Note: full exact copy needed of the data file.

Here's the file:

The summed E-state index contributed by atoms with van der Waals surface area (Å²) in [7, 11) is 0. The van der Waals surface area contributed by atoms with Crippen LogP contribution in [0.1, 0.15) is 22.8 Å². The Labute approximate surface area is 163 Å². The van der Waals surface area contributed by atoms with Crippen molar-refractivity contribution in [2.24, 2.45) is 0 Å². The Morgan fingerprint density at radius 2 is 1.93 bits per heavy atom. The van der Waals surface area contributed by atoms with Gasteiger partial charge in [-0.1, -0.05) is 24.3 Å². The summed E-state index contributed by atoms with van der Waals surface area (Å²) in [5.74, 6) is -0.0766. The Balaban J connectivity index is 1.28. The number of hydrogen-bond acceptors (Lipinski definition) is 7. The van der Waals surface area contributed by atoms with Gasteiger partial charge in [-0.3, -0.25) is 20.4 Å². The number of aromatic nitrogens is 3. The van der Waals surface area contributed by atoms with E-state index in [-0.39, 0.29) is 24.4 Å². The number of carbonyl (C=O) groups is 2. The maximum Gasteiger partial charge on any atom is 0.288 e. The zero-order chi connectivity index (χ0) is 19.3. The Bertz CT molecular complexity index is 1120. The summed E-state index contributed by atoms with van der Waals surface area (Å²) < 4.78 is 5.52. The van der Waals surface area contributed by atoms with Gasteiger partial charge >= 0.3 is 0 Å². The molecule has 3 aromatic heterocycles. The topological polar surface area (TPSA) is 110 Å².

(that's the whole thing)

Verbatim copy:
The summed E-state index contributed by atoms with van der Waals surface area (Å²) in [7, 11) is 0. The van der Waals surface area contributed by atoms with Crippen LogP contribution in [0.1, 0.15) is 22.8 Å². The Labute approximate surface area is 163 Å². The van der Waals surface area contributed by atoms with Crippen molar-refractivity contribution in [2.24, 2.45) is 0 Å². The Morgan fingerprint density at radius 2 is 1.93 bits per heavy atom. The van der Waals surface area contributed by atoms with Gasteiger partial charge in [-0.1, -0.05) is 24.3 Å². The summed E-state index contributed by atoms with van der Waals surface area (Å²) in [5.74, 6) is -0.0766. The Balaban J connectivity index is 1.28. The number of hydrogen-bond acceptors (Lipinski definition) is 7. The van der Waals surface area contributed by atoms with Gasteiger partial charge in [-0.3, -0.25) is 20.4 Å². The number of aromatic nitrogens is 3. The van der Waals surface area contributed by atoms with E-state index in [-0.39, 0.29) is 24.4 Å². The number of carbonyl (C=O) groups is 2. The maximum Gasteiger partial charge on any atom is 0.288 e. The zero-order chi connectivity index (χ0) is 19.3. The Bertz CT molecular complexity index is 1120. The summed E-state index contributed by atoms with van der Waals surface area (Å²) < 4.78 is 5.52. The van der Waals surface area contributed by atoms with Gasteiger partial charge >= 0.3 is 0 Å². The molecule has 3 aromatic heterocycles. The topological polar surface area (TPSA) is 110 Å².